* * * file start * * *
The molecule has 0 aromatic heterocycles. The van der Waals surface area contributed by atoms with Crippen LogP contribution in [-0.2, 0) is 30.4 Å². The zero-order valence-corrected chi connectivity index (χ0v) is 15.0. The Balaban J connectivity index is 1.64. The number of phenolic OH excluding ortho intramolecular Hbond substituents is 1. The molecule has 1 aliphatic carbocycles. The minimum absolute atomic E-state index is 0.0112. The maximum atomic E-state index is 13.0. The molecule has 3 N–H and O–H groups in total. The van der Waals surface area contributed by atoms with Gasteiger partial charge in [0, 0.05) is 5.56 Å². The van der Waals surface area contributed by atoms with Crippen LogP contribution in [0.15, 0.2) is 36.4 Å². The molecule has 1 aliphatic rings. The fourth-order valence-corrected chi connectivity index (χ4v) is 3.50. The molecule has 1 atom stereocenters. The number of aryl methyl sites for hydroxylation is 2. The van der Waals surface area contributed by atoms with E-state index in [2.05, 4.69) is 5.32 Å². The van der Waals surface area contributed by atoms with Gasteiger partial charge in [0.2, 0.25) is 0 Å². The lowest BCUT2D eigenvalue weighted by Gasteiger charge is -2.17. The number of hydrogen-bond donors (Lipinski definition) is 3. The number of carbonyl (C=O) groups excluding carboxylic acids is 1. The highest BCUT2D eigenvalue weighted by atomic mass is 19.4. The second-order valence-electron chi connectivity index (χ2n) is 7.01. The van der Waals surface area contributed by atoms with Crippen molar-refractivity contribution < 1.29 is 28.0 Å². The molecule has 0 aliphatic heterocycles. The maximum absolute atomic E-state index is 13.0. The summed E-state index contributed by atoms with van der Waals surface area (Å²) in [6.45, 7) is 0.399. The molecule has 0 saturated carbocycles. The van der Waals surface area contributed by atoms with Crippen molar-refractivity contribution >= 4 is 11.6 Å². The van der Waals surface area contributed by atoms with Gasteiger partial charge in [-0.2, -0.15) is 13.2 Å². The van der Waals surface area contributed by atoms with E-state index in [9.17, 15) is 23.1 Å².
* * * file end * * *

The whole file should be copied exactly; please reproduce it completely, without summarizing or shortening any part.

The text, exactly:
The molecule has 0 aromatic heterocycles. The van der Waals surface area contributed by atoms with Crippen LogP contribution in [-0.2, 0) is 30.4 Å². The zero-order valence-corrected chi connectivity index (χ0v) is 15.0. The Balaban J connectivity index is 1.64. The number of phenolic OH excluding ortho intramolecular Hbond substituents is 1. The molecule has 1 aliphatic carbocycles. The minimum absolute atomic E-state index is 0.0112. The maximum atomic E-state index is 13.0. The molecule has 3 N–H and O–H groups in total. The van der Waals surface area contributed by atoms with Gasteiger partial charge in [0, 0.05) is 5.56 Å². The van der Waals surface area contributed by atoms with Crippen LogP contribution in [0.15, 0.2) is 36.4 Å². The molecule has 1 aliphatic rings. The fourth-order valence-corrected chi connectivity index (χ4v) is 3.50. The molecule has 1 atom stereocenters. The number of aryl methyl sites for hydroxylation is 2. The van der Waals surface area contributed by atoms with E-state index in [2.05, 4.69) is 5.32 Å². The van der Waals surface area contributed by atoms with Gasteiger partial charge in [0.2, 0.25) is 0 Å². The lowest BCUT2D eigenvalue weighted by Gasteiger charge is -2.17. The number of hydrogen-bond donors (Lipinski definition) is 3. The number of carbonyl (C=O) groups excluding carboxylic acids is 1. The highest BCUT2D eigenvalue weighted by atomic mass is 19.4. The second-order valence-electron chi connectivity index (χ2n) is 7.01. The van der Waals surface area contributed by atoms with Crippen molar-refractivity contribution < 1.29 is 28.0 Å². The molecule has 0 aliphatic heterocycles. The maximum absolute atomic E-state index is 13.0. The summed E-state index contributed by atoms with van der Waals surface area (Å²) in [6.45, 7) is 0.399. The molecule has 0 saturated carbocycles. The van der Waals surface area contributed by atoms with Crippen molar-refractivity contribution >= 4 is 11.6 Å². The van der Waals surface area contributed by atoms with Gasteiger partial charge in [-0.2, -0.15) is 13.2 Å². The van der Waals surface area contributed by atoms with E-state index in [9.17, 15) is 23.1 Å².